Q: I have around $10,000 in credit card debt spread out over a few different cards. Should I transfer all the balances to a low-interest card I already have, or apply for a new low-interest card?
A: First off, give yourself a pat on the back for taking steps to strategically pay down your large credit card balances. When you have a five-figure debt, the lower you can get your interest rate, the more money you'll save in the long run. But you should also recognize that the two choices you've laid out for yourself are not your only options -- or necessarily your best ones. I know from personal experience -- paying off $12,000 in credit card debt interest-free -- that it's possible to do better.
A regular low-interest credit card can certainly save you money when paying off debt, but a card with a 0 percent APR on balance transfers would save you even more. With such a card, you can move your debt from another account and pay it off interest-free over several months, which is how I ended up saving about $5,000 on interest. You can -- and should -- look for the best terms available, regardless of your debt and credit situation.
Multiple credit card issuers offer new cardholders an introductory 0 percent APR period on balance transfers for up to a year or more. But you're smart to ask whether applying for an entirely new card is the best solution for you. There are four situations in which it might not make financial sense for you:
- You have a 0 percent APR offer on one of your current cards. Many issuers regularly offer 0 percent APR balance transfers for existing cards -- it seems like my Discover card sends me one every other month -- so keep your eyes open. If you're already carrying a card with an active 0 percent APR offer for balance transfers, you could move your debt to that card rather than going through the hassle of applying for another and taking the short-term hit to your credit.
- Your credit is poor, or you already have too many hard inquiries on your credit reports. Most 0 percent APR balance transfer deals require you to have good or excellent credit. If you can't qualify because of your credit score or credit inquiries, consider transferring a balance to a low-interest card you already have, assuming the savings on interest outweigh the balance-transfer fee. Such fees typically are 3 percent to 4 percent of the amount transferred. For example, if your debt is on a card with 20 percent APR and the balance transfer fee is 3 percent, then you'll need to transfer to a card with an APR below 17 percent to be better off.
- You can't qualify for a limit that's high enough. If your chances of qualifying for a new card with a credit limit above 10,000 are slim, you may be better off paying down the cards you already have as quickly as possible. Tackling the highest-interest debts first saves you more money.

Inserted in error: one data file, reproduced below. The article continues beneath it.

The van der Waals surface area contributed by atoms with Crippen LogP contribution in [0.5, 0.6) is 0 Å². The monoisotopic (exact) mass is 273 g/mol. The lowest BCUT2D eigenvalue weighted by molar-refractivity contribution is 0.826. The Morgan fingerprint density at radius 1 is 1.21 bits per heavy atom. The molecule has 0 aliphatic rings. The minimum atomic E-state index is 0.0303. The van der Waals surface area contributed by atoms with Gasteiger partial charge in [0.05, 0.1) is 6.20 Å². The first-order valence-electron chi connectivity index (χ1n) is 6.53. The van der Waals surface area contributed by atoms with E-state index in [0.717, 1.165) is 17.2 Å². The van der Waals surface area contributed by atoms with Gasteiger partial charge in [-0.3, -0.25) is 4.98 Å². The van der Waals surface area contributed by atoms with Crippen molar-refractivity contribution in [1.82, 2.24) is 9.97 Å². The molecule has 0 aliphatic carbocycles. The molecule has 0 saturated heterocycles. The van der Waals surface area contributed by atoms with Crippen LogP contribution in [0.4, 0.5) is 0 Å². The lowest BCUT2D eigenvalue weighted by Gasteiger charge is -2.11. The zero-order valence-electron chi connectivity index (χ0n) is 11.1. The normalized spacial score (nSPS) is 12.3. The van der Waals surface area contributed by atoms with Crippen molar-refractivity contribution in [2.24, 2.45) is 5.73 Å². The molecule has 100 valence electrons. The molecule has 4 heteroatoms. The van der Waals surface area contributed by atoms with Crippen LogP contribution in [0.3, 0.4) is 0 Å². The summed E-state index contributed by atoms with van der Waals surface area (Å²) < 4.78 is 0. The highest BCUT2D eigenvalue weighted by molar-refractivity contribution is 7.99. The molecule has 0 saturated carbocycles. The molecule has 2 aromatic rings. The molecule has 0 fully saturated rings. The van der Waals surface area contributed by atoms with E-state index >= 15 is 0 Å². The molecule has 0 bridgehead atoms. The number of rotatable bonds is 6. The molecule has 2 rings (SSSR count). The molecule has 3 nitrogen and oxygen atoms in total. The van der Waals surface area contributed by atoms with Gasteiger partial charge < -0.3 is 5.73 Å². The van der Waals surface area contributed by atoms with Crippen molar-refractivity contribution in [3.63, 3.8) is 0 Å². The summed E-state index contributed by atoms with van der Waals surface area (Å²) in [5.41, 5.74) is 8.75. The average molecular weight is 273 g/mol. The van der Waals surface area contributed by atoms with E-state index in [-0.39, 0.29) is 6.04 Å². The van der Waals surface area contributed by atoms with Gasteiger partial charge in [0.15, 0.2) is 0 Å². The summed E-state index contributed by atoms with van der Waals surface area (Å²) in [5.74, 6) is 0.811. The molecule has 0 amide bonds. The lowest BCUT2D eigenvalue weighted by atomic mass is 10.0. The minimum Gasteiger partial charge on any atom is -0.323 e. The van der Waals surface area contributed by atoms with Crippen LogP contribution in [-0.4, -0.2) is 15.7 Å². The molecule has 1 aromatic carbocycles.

- You have trouble controlling your spending on credit cards. Certainly, if you've had trouble controlling your credit card spending in the past, and another card in your wallet is too much of a temptation, I wouldn't advise you to apply for a new one. If you struggle to keep your finances under control, getting a personal debt-consolidation loan at a local credit union or community bank may be a better alternative. The relatively low interest rates could save you some money, and the structured payments may encourage more discipline.
So if you decide to apply for a balance transfer card, which one should you get?
If you can pay off your debt within a year or so, you may opt for a card that offers a shorter 0 percent balance transfer APR period but gives you other benefits. The Chase Slate, for example, waives balance transfer fees on transfers made within 60 days of opening the account. That would save you hundreds of dollars when transferring $10,000 in balances. And the Discover it card offers generous cash-back rewards and a sign-up bonus along with its 0 percent balance transfer APR.
Otherwise, you may want to look for the longest 0 percent balance transfer APR period available. Right now, the Citi Simplicity and the Citi Diamond Preferred both offer 21 months of 0 percent balance transfer APR, the longest available in the United States.
Remember, moving your debt to a 0 percent balance transfer credit card is just the first step to becoming debt-free. When I was paying off my credit card debt, I did everything I could to maximize my income and minimize my spending to pay down the debt as quickly as possible. If you really want to avoid paying credit card interest, you need to develop a debt payoff plan and stick to it. It may take months or years to chip away at your balance, but with steady progress, you can pay off all of your debt without shelling out a penny of interest.
Sean McQuay is a credit cards expert at NerdWallet. A former strategist with Visa, McQuay now helps consumers use their credit cards more effectively. If you have a question about credit, shoot him an email at email@example.com. The answer might show up in a future column.
This column originally appeared on NerdWallet.
Photo of Sean McQuay, courtesy of NerdWallet.